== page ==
Hyperoptic | Promoting inclusion

Hyperoptic | Promoting inclusion

Dan Craven, Head of Sales for Hyperoptic, considers how local authorities can help eliminate digital exclusion.

It is estimated that 11.3 million adults in the UK are digitally excluded and 37% of these people live in social housing. To be ‘cut off’ from the Internet means people are disadvantaged when it comes to crucial factors that can help them find jobs online, get the cheapest deals on utilities or learning new skills. The Government estimates that the digital skills gap costs the UK economy approximately £63bn a year, whilst much of this is down to education, it’s clear that not having a decent broadband connection at home is an impediment to learning, and hence closing this gap.

One of the UK’s largest housing associations is the Hyde Group, which manages 48,000 properties and provides housing for 95,000 customers. They have identified their own role to play in helping to narrow the digital exclusion gap. Chyrel Brown, Resident Services Director, explains: “Our latest figures show offline rates among housing association tenants are 23% compared to 14% across all social groups. There are a number of reasons for this but one of them is the lack of affordable, reliable home broadband.”

How to fix the issue
Connecting tenants to fast broadband at affordable price points is imperative. Currently nine out of 10 homes and businesses in the UK can only access their broadband through one of two routes — broadband packages from Openreach’s FTTC network and Virgin’s DOCSIS network. This has restricted the market. With these networks, tenants are also technically limited by the services only being part fibre. This means users rarely get the advertised speeds and performance is subject to the distance from the fibre source. Further challenges for tenants are limited contract options, such as 12 or even 24-month commitment periods, which can be daunting for some.

Things are changing however, and some providers are not only offering lightning-fast full fibre services but also rolling one-month contracts and low-price broadband-only services (with no telephone line rental on top). Without doubt there needs to be more choice for tenants.

Partnerships are key
To improve digital inclusion in social housing, partnerships are key — namely those between broadband providers, local authorities and housing associations. There is a widely held myth that the largest barrier to installing lightning-fast new fibre is lack of finance. It isn’t, rather the biggest challenge is getting the necessary permissions to install fibre services. Normally this take the form of a ‘wayleave’ — the right of way granted by the landowner to give access to the property.

Hyperoptic is seeking to streamline this process through new ‘block’ agreements. These ‘game changing’ agreements see council-owned properties supplied with full fibre and at the same time privately owned properties are given access to it. Such agreements have been developed with Southwark and Brent Councils, these will see over 200,000 London homes connected under one agreement. But we need more, up and down the country to really bring the promise of full fibre to the masses.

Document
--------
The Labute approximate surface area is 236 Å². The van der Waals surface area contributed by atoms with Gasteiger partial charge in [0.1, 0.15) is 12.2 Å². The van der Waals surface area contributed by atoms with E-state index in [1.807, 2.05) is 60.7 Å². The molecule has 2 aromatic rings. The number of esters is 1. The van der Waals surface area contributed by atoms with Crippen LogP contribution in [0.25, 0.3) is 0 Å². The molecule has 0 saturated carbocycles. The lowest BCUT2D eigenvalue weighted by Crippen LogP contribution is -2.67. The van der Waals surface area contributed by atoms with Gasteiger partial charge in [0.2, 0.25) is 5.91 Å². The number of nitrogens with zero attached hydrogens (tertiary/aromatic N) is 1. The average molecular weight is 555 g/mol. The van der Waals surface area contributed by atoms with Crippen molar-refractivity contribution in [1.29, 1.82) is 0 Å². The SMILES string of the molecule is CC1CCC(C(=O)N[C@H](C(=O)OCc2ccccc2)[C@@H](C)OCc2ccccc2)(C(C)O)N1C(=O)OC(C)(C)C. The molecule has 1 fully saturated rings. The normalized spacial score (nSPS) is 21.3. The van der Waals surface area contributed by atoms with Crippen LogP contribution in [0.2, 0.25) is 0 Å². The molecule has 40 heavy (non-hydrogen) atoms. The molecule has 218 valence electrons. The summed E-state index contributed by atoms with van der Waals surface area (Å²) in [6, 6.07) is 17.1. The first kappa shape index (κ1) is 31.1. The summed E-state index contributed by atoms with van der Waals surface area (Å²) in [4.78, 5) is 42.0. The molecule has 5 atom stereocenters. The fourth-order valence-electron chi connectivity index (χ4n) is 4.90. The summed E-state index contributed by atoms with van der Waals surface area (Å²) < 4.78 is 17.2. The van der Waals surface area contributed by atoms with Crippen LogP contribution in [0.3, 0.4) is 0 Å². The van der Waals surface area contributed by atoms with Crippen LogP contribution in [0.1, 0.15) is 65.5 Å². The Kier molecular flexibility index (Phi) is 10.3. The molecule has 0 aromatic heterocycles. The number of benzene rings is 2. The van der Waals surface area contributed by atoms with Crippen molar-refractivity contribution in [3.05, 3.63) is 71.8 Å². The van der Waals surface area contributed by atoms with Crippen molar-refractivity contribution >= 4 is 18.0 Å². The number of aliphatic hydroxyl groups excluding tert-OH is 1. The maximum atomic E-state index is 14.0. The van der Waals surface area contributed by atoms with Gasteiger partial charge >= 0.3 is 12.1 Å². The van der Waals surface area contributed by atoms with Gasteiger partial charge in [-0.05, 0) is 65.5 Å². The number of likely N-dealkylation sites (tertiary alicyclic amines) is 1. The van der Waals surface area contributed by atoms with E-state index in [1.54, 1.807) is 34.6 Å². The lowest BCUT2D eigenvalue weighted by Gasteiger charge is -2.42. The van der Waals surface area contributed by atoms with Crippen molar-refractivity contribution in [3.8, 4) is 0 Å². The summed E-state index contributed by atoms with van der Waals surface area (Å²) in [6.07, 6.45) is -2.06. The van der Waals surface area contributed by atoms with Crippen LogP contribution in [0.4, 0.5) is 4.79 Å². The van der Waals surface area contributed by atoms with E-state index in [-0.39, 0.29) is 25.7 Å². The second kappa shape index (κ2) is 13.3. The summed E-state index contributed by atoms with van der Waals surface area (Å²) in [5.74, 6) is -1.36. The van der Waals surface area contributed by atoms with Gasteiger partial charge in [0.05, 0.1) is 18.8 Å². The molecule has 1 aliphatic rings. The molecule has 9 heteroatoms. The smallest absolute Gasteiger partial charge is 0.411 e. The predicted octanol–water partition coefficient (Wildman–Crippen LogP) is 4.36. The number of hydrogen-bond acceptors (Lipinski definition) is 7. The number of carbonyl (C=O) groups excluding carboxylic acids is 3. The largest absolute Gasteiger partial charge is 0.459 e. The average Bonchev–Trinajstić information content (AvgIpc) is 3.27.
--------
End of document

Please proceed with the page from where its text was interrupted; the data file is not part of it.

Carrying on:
Network Homes, an award-winning HA with over 40 years’ experience of providing affordable housing, has signed its full portfolio of 20,000 units to Hyperoptic which will supply new fibre connections direct to the homes. Customers will have a choice of a range of packages with speeds up to 1Gbps (1,000 megabits per second), which is over 21x faster than the UK average.

The value of partnerships is explained by Steven Waite, Director of Technical & Commercial at A2Dominion: “We recognise the vital role that fast and reliable broadband services can play in getting a tenant online. However, in the past we’ve had very little control over what broadband and telephone services our residents could opt for. It was a broadband postcode lottery depending on the available existing broadband infrastructure at each site. Thanks to our collaboration with Hyperoptic, thousands of properties across our portfolio are now enabled with its gigabit connectivity and it’s growing all the time.”

A genuine ‘win-win’ situation
Block wayleave agreements provide local authorities with a genuine ‘win-win’ situation. The broadband provider offers a tailored full fibre broadband specification with a cost neutral installation. In addition, the provider undertakes maintenance at its own cost going forward. Residents are then offered a range of packages ranging from 30Mbps to 1Gbps. Hyperoptic has also developed a targeted, low-cost 5Mbps unlimited service, aimed at developments with social housing tenants, at just £9pm — no extra or hidden costs, no installation fees, no line rental, just the lowest cost fibre broadband in the UK.

Being a ‘partner’ rather than a supplier is crucial and it is these kinds of partnerships that are enabling digital inclusion and bringing hyperfast broadband to a broad spectrum of demographics and property types.

Header image: Pictured from left to right: Cllr Fiona Colley, Phil Taylor (Hyperoptic), Dominic Hunt (Osprey TRA Treasurer), Tyrell Bovelle (Hyperoptic), Daniel Craven (Hyperoptic ), Cristina Cioffi (Osprey TRA secretary), Liam Dibley (Hyperoptic), Cllr Stephanie Cryan

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